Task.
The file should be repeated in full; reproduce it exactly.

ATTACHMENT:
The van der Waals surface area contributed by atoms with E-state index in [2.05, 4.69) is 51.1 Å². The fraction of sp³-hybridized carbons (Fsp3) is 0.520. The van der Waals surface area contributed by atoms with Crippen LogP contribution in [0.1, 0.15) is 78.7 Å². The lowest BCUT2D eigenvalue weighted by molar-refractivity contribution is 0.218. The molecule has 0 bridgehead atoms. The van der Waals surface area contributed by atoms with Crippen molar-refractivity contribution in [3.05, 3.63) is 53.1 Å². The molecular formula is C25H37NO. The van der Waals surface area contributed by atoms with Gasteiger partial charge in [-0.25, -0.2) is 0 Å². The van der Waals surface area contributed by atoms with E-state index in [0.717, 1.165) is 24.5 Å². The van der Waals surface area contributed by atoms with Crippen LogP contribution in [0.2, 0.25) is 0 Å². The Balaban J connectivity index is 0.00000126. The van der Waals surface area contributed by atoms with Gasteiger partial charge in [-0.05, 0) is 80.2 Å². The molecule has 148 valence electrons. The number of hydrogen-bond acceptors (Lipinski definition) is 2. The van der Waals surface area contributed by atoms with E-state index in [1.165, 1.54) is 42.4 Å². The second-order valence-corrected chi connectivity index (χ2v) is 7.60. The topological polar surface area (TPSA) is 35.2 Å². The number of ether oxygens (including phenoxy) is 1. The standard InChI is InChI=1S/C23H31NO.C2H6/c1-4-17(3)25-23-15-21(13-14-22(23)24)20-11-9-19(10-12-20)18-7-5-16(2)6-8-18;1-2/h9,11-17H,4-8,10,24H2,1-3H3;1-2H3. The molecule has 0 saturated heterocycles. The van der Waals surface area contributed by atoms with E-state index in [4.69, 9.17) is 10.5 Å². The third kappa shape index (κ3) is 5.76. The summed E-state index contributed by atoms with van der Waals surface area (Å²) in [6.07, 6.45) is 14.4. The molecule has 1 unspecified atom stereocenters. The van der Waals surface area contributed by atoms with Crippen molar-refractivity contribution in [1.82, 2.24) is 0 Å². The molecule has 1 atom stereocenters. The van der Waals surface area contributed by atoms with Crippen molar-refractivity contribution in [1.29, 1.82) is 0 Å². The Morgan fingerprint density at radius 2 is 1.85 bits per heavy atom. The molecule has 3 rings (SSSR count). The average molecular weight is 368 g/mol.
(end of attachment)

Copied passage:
The van der Waals surface area contributed by atoms with E-state index in [2.05, 4.69) is 51.1 Å². The fraction of sp³-hybridized carbons (Fsp3) is 0.520. The van der Waals surface area contributed by atoms with Crippen LogP contribution in [0.1, 0.15) is 78.7 Å². The lowest BCUT2D eigenvalue weighted by molar-refractivity contribution is 0.218. The molecule has 0 bridgehead atoms. The van der Waals surface area contributed by atoms with Crippen molar-refractivity contribution in [3.05, 3.63) is 53.1 Å². The molecular formula is C25H37NO. The van der Waals surface area contributed by atoms with Gasteiger partial charge in [-0.25, -0.2) is 0 Å². The van der Waals surface area contributed by atoms with E-state index in [0.717, 1.165) is 24.5 Å². The van der Waals surface area contributed by atoms with Crippen LogP contribution in [0.2, 0.25) is 0 Å². The Balaban J connectivity index is 0.00000126. The van der Waals surface area contributed by atoms with Gasteiger partial charge in [-0.05, 0) is 80.2 Å². The molecule has 148 valence electrons. The number of hydrogen-bond acceptors (Lipinski definition) is 2. The van der Waals surface area contributed by atoms with E-state index in [1.165, 1.54) is 42.4 Å². The second-order valence-corrected chi connectivity index (χ2v) is 7.60. The topological polar surface area (TPSA) is 35.2 Å². The number of ether oxygens (including phenoxy) is 1. The standard InChI is InChI=1S/C23H31NO.C2H6/c1-4-17(3)25-23-15-21(13-14-22(23)24)20-11-9-19(10-12-20)18-7-5-16(2)6-8-18;1-2/h9,11-17H,4-8,10,24H2,1-3H3;1-2H3. The molecule has 0 saturated heterocycles. The van der Waals surface area contributed by atoms with E-state index in [4.69, 9.17) is 10.5 Å². The third kappa shape index (κ3) is 5.76. The summed E-state index contributed by atoms with van der Waals surface area (Å²) in [6.07, 6.45) is 14.4. The molecule has 1 unspecified atom stereocenters. The van der Waals surface area contributed by atoms with Crippen molar-refractivity contribution in [1.82, 2.24) is 0 Å². The molecule has 1 atom stereocenters. The van der Waals surface area contributed by atoms with Crippen molar-refractivity contribution in [1.29, 1.82) is 0 Å². The Morgan fingerprint density at radius 2 is 1.85 bits per heavy atom. The molecule has 3 rings (SSSR count). The average molecular weight is 368 g/mol.